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Second Look: The March of the First Order – How Star Wars Resistance Reveals a New Form of Evil

Second Look is Eleven-ThirtyEight’s biannual tradition of highlighting some of our most interesting pieces from recent months. Every day this week you’ll find a different older piece back on our front page for another moment in the spotlight. – Mike, EIC

The First Order invasion of the Star Wars galaxy has been characterized on the big screen as efficient, effective, and merciless. The Force Awakens opens with a brutal First Order attack on a settlement on Jakku. While the movie goes on to depict the destruction of the Galactic Senate on Hosnian Prime by Starkiller Base, the details of the brutal methods utilized by the First Order to exert authority over individual planets are not fully explored on the big screen. The first season of Star Wars Resistance reveals the shocking truth behind the ongoing march of the First Order.

Home, Home on the Colossus

On the edge of Wild Space lies Castilon, the oceanic planet that serves as the setting for the first season of Star Wars Resistance. While the surface of the planet is covered in water, no land is necessary for the Colossus, an old supertanker depot that serves as a final refueling point before the Unknown Regions and also as a hangout for speed-junkie ace pilots. Far from the cosmopolitan Core systems – where planets which serve as the seat of the galaxy’s political and cultural power (like Coruscant and Hosnian Prime) are located – Castilon is, by the admission of Flix the acquisitions clerk, what most people mean when they say “the other side of the galaxy”.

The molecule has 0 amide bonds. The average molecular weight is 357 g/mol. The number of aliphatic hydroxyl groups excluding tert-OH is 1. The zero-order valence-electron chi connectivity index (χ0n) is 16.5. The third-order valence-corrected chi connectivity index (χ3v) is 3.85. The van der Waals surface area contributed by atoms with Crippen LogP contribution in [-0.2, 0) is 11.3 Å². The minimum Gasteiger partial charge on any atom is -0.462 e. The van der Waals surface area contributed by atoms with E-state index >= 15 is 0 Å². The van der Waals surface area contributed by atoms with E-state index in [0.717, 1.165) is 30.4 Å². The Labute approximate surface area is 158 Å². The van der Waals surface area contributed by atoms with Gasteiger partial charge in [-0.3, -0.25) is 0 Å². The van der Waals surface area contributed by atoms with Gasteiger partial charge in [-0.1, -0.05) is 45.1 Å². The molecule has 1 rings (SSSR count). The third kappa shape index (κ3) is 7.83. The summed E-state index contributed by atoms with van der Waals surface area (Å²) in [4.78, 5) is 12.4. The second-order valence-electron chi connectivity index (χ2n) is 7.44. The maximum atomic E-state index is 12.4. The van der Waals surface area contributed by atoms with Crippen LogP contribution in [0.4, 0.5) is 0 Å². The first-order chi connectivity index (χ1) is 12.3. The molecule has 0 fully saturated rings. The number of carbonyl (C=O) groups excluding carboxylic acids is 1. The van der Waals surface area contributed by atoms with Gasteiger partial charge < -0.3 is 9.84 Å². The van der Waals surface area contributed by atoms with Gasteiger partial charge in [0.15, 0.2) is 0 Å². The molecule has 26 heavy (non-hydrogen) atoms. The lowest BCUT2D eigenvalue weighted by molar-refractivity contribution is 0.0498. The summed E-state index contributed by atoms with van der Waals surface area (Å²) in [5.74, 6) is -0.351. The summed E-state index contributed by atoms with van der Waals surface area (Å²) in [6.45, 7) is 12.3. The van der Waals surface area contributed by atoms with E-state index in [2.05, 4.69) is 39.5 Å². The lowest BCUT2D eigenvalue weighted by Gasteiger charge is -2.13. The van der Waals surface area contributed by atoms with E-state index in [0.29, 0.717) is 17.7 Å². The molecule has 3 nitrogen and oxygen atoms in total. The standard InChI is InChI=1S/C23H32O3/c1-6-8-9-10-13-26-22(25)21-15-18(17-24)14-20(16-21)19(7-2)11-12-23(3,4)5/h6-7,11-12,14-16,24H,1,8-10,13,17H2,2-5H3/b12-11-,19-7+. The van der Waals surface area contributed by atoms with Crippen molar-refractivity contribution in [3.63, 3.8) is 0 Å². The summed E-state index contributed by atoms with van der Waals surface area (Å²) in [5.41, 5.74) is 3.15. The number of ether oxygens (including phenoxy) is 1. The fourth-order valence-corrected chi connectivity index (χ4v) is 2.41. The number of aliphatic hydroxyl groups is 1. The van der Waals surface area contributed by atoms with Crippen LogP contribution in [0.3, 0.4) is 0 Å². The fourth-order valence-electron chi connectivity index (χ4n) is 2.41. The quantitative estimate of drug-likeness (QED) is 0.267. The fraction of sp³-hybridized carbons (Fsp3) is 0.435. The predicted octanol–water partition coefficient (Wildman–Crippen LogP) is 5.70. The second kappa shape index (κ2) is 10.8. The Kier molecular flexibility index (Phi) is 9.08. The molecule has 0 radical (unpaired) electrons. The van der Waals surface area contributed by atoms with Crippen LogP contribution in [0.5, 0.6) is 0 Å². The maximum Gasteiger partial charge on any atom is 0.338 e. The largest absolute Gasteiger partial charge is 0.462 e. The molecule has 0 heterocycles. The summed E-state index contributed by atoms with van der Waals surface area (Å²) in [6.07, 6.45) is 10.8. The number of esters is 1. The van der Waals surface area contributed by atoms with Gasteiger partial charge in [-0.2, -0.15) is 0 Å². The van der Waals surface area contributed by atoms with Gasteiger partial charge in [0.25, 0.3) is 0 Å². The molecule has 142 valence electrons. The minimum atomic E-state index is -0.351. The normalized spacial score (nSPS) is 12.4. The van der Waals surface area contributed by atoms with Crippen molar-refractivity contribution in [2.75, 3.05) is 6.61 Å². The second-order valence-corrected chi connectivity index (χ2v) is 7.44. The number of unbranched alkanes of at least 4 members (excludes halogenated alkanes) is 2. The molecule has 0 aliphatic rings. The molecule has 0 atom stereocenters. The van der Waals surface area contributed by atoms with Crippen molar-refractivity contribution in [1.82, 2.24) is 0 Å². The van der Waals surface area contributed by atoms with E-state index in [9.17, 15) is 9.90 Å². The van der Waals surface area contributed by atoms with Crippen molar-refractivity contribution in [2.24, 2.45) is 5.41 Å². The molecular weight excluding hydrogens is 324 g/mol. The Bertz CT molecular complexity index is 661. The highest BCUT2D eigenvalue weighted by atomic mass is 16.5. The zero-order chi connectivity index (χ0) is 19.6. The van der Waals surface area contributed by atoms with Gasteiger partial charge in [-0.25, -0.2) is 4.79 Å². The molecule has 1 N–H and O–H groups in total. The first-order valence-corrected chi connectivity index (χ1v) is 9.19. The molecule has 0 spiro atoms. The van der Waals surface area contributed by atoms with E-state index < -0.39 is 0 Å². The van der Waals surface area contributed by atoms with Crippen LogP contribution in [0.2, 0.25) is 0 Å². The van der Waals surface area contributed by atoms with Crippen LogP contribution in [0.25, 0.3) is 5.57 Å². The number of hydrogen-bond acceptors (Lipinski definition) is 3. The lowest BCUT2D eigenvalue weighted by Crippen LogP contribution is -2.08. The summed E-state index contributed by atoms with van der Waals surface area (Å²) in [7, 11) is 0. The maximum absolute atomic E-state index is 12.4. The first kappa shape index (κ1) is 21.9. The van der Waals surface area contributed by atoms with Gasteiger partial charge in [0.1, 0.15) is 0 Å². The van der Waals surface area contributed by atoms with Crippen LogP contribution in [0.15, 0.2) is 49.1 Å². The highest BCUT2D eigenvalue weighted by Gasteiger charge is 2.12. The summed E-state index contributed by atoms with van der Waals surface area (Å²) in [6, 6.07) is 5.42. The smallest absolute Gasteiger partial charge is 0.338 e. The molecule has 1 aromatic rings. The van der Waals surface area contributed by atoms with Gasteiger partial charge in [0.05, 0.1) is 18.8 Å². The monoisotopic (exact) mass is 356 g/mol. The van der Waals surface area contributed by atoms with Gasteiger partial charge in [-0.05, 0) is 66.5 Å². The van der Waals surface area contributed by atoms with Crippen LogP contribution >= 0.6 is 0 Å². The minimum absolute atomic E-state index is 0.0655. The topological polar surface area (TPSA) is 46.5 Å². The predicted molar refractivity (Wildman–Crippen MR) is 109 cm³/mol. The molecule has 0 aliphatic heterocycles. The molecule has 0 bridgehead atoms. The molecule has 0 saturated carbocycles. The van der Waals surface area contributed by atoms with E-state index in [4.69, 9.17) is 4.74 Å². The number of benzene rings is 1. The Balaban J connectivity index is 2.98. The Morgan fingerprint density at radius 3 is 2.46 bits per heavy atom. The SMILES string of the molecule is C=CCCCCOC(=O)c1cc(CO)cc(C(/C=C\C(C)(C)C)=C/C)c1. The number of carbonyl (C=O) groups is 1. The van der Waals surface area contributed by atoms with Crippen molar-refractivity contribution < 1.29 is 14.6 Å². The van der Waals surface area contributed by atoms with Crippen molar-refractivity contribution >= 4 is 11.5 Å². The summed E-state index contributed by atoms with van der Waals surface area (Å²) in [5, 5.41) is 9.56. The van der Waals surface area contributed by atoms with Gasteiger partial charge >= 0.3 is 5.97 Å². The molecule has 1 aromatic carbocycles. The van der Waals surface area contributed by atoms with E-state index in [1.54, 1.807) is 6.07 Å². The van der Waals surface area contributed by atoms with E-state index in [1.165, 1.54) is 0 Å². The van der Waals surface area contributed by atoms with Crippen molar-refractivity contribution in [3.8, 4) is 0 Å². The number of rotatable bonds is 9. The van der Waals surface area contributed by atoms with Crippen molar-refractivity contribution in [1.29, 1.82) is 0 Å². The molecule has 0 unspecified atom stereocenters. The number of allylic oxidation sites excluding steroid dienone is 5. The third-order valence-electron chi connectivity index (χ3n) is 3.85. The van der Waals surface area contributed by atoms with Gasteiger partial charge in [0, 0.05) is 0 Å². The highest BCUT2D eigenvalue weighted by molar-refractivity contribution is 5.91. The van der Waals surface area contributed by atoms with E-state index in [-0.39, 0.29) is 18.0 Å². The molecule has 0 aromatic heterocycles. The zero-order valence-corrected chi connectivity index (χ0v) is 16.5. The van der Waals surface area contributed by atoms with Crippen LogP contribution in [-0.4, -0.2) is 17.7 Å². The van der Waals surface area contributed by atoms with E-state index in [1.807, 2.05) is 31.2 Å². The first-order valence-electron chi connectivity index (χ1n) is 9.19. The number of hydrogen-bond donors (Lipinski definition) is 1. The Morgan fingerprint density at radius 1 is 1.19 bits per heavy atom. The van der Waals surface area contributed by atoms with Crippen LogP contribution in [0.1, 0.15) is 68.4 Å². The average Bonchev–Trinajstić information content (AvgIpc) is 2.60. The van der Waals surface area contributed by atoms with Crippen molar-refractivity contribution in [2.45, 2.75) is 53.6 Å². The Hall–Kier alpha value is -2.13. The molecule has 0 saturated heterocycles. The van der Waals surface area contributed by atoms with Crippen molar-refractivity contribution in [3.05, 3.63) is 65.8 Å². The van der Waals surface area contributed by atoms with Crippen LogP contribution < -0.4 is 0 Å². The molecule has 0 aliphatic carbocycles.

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Second Look: Humansplaining: Star Wars From the Aliens’ Perspective

Second Look is Eleven-ThirtyEight’s biannual tradition of highlighting some of our most interesting pieces from recent months. Every day this week you’ll find a different older piece back on our front page for another moment in the spotlight. – Mike, EIC

Human diversity in the Galaxy Far, Far Away has been a major focus of this site, and myself personally, over the years, but there’s been a parallel conversation running alongside that all along in the representation of droids and aliens: how many, which kinds, what are they doing? While real people seeing themselves directly and fulsomely represented in these stories—in the films especially—is certainly a higher priority, Star Wars is arguably not very well equipped to address things like racism and sexism in a direct fashion, and instead normally chooses to do so through subtext and metaphor.

The Mos Eisley cantina is notable for being not just the first major showcase of the galaxy’s alien demographics, but for the first instance of “metaphorical prejudice” in the form of Wuher banning the droids from his establishment. That moment coupled with an Imperial officer describing Chewbacca as a “thing” not long after makes George Lucas’s view of prejudice quite clear—even if the overall whiteness and maleness of the film’s protagonists does him no favors.